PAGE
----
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Text: Karl Ludvig Reichelt (1877-1952) Tune: Michael Haydn (1737-1806)

The Ascension. Giotto 1305

Your mission, Lord, will always be

My greatest joy to do.

O thanks that you are calling me

To serve and follow you!

Unworthy as I am, O Lord,

To bring to all your saving word,

But since you name me dearest friend

And take me in your arms again,

To give me strength

I’ll go where I am sent!

Give me your gentle saving care

For those who suffer wrong.

Reveal the sorrow that you bear

And make me kind and strong.

Teach me to see as you have shown

All people that you call your own,

To bear the world’s great need and shame,

With sacrificial love for them,

Until my death,

With patient cheerful strength.

For then I surely will behold

A glorious thing to see—

As life is ebbing dark and cold,

To end my pain and grief—

God’s kingdom shining pure and bright,

Christ coming to receive his bride

From every nation, every land,

With crowns of light for all who stand

In joyful choirs

And praise their risen Lord!

Tr. Gracia Grindal


The Great Commission by Duccio

In a way, Jesus in his Great Commission is telling his disciples to be fruitful and multiply. Go and make disciples of all nations is a big order. I wonder as they heard that if they thought back to their simple beginnings as fishermen and when they took that fateful step forward after Jesus called them to follow? Saying yes and opening a door to an unknown future can be exciting and daunting. As we get older and can see far back into our past we can mark a moment when we said yes to something, not thinking how transformative it would be, and now we can see it made all the difference.

People who are called to be missionaries, responding with a yes to Jesus’ command, will be the first to agree. I think especially of Thea Rønning, a young woman from Bø i Telemark, who emigrated to Faribault MN in 1887 with her younger brother, Nils, to be with her older brother Halvor, who was just finishing his studies at Red Wing Seminary and would come to serve the Solør parish near there.

Halvor Rønning

Halvor had heard the call to be a missionary to China one starry night outside his farm in Telemark. He looked up into the skies and saw the twinkling lights and thought he saw the angels rejoicing over the finding of one lost soul, as per Luke 15. He wanted to help add to that number by preaching the Gospel in China.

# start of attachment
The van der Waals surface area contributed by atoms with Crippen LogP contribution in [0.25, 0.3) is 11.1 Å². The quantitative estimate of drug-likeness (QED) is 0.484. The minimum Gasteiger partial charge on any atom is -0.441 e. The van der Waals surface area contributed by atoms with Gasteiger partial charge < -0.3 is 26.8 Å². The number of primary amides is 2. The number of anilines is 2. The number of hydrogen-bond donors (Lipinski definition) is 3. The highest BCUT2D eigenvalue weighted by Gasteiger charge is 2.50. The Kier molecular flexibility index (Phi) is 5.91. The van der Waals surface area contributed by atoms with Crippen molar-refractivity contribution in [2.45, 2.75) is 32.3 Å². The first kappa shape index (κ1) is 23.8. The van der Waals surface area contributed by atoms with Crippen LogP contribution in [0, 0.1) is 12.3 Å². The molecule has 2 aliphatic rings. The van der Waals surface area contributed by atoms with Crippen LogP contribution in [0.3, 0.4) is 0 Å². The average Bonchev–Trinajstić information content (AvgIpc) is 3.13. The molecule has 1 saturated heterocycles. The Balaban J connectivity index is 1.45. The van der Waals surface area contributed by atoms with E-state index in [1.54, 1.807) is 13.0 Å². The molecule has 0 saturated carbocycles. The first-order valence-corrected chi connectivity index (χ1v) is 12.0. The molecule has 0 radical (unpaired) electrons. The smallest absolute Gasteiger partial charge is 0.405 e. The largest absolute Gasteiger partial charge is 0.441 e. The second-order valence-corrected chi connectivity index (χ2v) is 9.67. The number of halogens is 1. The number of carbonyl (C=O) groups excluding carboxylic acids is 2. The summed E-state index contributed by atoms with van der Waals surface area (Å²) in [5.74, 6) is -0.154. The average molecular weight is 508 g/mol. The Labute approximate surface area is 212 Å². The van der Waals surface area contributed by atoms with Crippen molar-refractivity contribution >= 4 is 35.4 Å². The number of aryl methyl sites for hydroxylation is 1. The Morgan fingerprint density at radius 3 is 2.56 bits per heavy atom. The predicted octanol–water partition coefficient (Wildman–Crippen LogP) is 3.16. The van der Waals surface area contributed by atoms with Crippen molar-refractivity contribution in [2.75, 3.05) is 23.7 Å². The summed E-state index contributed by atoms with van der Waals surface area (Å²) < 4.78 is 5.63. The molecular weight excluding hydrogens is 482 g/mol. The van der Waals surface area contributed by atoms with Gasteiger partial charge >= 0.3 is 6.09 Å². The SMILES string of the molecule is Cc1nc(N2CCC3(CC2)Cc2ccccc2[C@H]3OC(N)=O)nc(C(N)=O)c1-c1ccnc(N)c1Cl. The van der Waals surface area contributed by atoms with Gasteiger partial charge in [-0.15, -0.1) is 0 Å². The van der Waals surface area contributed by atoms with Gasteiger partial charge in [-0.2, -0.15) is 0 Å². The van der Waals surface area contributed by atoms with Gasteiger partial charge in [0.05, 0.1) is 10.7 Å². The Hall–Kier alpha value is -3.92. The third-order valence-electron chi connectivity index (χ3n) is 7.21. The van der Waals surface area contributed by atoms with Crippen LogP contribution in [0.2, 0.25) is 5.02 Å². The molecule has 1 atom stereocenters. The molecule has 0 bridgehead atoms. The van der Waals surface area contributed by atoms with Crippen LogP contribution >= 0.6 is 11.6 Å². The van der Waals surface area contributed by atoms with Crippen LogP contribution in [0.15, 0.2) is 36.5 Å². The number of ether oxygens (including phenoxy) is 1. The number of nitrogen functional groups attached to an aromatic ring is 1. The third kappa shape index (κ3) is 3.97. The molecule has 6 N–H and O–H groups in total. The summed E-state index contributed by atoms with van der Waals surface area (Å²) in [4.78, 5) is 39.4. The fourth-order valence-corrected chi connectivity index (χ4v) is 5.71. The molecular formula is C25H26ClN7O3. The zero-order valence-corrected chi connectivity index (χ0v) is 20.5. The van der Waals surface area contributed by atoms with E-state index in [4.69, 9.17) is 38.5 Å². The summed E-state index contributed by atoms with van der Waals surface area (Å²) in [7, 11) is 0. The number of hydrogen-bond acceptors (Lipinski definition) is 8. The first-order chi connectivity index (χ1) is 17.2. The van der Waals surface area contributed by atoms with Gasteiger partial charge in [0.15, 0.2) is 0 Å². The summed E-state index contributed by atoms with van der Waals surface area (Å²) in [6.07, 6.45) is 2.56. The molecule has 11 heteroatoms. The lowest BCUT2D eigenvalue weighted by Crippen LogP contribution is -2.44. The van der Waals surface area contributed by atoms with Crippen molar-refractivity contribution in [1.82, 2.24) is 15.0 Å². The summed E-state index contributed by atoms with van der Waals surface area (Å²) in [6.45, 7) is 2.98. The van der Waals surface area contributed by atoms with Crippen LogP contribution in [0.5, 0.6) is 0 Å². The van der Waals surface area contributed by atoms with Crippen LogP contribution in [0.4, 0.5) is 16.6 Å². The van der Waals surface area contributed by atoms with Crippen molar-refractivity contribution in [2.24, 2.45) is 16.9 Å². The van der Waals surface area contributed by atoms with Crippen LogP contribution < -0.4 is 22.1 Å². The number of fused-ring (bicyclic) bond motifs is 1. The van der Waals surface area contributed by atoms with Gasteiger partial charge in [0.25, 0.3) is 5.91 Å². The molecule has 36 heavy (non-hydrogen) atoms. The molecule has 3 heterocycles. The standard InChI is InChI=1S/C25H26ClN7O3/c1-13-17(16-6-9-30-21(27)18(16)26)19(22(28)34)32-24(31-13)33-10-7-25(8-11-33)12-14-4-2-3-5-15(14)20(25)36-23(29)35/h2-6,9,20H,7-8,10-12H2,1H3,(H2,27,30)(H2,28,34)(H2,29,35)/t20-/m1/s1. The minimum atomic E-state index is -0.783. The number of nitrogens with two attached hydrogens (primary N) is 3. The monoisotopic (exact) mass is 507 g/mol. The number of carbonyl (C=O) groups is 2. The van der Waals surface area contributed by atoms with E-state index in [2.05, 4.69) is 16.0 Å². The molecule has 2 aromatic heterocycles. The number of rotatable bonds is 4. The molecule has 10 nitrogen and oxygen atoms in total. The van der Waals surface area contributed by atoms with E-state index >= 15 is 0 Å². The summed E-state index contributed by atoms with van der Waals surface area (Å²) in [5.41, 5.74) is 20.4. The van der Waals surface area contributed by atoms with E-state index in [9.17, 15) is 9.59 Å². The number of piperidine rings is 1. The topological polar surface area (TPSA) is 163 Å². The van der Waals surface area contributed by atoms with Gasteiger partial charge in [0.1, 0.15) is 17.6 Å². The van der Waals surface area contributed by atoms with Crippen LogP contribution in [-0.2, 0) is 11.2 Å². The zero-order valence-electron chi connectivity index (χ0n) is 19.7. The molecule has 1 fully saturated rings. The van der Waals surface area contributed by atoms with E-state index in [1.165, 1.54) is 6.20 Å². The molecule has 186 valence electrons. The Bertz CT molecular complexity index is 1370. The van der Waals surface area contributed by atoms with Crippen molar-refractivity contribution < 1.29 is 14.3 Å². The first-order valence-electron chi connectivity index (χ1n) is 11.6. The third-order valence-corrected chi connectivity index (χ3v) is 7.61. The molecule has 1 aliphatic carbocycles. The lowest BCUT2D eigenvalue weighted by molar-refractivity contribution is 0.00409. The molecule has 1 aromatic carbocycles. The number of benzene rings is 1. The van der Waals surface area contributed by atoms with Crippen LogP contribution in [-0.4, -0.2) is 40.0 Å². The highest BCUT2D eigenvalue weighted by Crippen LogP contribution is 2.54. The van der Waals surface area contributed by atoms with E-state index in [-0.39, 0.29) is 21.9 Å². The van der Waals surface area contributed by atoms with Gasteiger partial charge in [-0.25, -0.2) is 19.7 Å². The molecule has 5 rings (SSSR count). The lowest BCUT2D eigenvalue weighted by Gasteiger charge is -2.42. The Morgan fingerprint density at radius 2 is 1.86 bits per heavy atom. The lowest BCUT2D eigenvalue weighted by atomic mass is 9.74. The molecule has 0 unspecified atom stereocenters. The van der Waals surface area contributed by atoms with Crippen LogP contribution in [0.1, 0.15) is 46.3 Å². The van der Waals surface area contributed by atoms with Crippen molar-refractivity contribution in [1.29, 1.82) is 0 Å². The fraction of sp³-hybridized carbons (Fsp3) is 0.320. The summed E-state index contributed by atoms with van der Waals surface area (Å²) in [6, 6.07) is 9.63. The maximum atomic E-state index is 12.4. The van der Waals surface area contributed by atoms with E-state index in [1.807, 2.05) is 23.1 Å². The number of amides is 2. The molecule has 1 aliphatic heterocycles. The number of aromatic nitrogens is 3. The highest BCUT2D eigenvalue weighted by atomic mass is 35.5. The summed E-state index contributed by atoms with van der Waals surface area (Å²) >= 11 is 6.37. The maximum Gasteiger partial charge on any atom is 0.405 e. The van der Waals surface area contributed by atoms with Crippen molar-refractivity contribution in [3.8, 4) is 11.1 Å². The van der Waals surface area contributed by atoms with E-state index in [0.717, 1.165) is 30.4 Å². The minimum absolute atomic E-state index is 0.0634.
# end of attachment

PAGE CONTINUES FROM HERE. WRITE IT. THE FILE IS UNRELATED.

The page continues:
As Thea began learning English and helping her brother in the parish, she heard in the Ladies Aid descriptions of the needs in China, especially the dire situation of the women and little girls having to bind their feet. Over the next couple of years it became a burning passion to her. When some Hauge Synod pastors and lay people decided to found a Mission Society for China, she and her brother were among the first to be sent.

Her letters home to her family and to the church papers tell the story of one coming to understand daily the consequence of her yes. As they were traveling around gaining support for their mission, she began speaking using Ezekiel 37, on these dry bones will live. She wanted to preach the living God.

When they got to China and Hankow (now Wuhan) the enormity of her yes almost defeated her. She described an almost dark night of the soul as she paced in her very minimal housing. She then looked up at the skies and saw the stars. They gave her hope to go forward, which she did.

She was quick to learn Chinese, her main goal, so she could bring the Gospel to the Chinese women and children flocking around her. She married Carl Landahl and they were going to open a new field in Taipingtien north of Hankow, but suddenly she became ill and died.

The seeds she and the other missionaries in her group broadcast about them brought forth yields that we are still harvesting. When descendants of those who opened that field in China returned, after the lifting of the Bamboo curtain, they were greeted by Christians who remembered them or their parents and grandparents and were still tending the graves of the missionaries. The numbers of Christians rather than smaller, was much larger.

They had been faithful in sowing the word. And now they are watching the harvest and

God’s kingdom shining pure and bright

Christ coming to receive his bride

From every nation, every land,

The sowing is continuing as is the harvest. God’s faithful disciples continue to sow wherever they are found. The fields are ripe. God is calling.

HYMN INFO Karl Ludvig Reichelt was born in Arendal, Norway. He felt called to China where he founded the Nordic Christian Buddhist Mission in China, today Areopagos. It was built in Hong Kong as the Tao Fong Shan Christian Institute. He returned to Hong Kong in 1951 to his institute, where he later died. He wrote a great deal and was a leader in Christian Buddhist dialog. Some of his writings made him controversial. Of all he wrote, however, this hymn remains his most beloved and famous. Hardly a missionary leaves from Norway without having it sung at their commissioning service. His work was remembered in a cantata by the Norwegian composer Sigvald Tveit: The Pilgrim. commissioned by The Scandinavian Christian Mission To Buddhists for their 75th Anniversary (1922-1997). The first performance in Hong Kong Concert Hall occurred during the same year that Hong Kong was incorporated back into China.


Fulani Messe


Swedish version

Organ fantasy on the Haydn tune


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